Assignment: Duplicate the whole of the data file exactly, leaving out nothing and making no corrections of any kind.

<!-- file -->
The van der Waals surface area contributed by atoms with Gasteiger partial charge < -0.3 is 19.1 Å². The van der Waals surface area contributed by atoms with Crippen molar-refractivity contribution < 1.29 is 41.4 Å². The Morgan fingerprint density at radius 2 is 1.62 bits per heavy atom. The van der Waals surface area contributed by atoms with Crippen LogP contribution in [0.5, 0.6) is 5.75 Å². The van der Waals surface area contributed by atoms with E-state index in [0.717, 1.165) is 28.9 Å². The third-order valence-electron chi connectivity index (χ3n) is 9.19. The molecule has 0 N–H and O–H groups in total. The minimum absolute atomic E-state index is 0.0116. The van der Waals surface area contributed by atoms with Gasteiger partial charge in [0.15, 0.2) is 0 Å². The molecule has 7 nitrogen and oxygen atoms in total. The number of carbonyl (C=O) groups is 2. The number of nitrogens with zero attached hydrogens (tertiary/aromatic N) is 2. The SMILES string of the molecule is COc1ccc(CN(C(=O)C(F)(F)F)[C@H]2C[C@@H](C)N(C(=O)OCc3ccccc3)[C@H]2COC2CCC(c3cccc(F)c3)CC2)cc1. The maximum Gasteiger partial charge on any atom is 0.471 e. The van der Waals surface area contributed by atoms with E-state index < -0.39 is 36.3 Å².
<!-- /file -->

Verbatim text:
The van der Waals surface area contributed by atoms with Gasteiger partial charge < -0.3 is 19.1 Å². The van der Waals surface area contributed by atoms with Crippen molar-refractivity contribution < 1.29 is 41.4 Å². The Morgan fingerprint density at radius 2 is 1.62 bits per heavy atom. The van der Waals surface area contributed by atoms with Crippen LogP contribution in [0.5, 0.6) is 5.75 Å². The van der Waals surface area contributed by atoms with E-state index in [0.717, 1.165) is 28.9 Å². The third-order valence-electron chi connectivity index (χ3n) is 9.19. The molecule has 0 N–H and O–H groups in total. The minimum absolute atomic E-state index is 0.0116. The van der Waals surface area contributed by atoms with Gasteiger partial charge in [0.15, 0.2) is 0 Å². The molecule has 7 nitrogen and oxygen atoms in total. The number of carbonyl (C=O) groups is 2. The number of nitrogens with zero attached hydrogens (tertiary/aromatic N) is 2. The SMILES string of the molecule is COc1ccc(CN(C(=O)C(F)(F)F)[C@H]2C[C@@H](C)N(C(=O)OCc3ccccc3)[C@H]2COC2CCC(c3cccc(F)c3)CC2)cc1. The maximum Gasteiger partial charge on any atom is 0.471 e. The van der Waals surface area contributed by atoms with E-state index < -0.39 is 36.3 Å².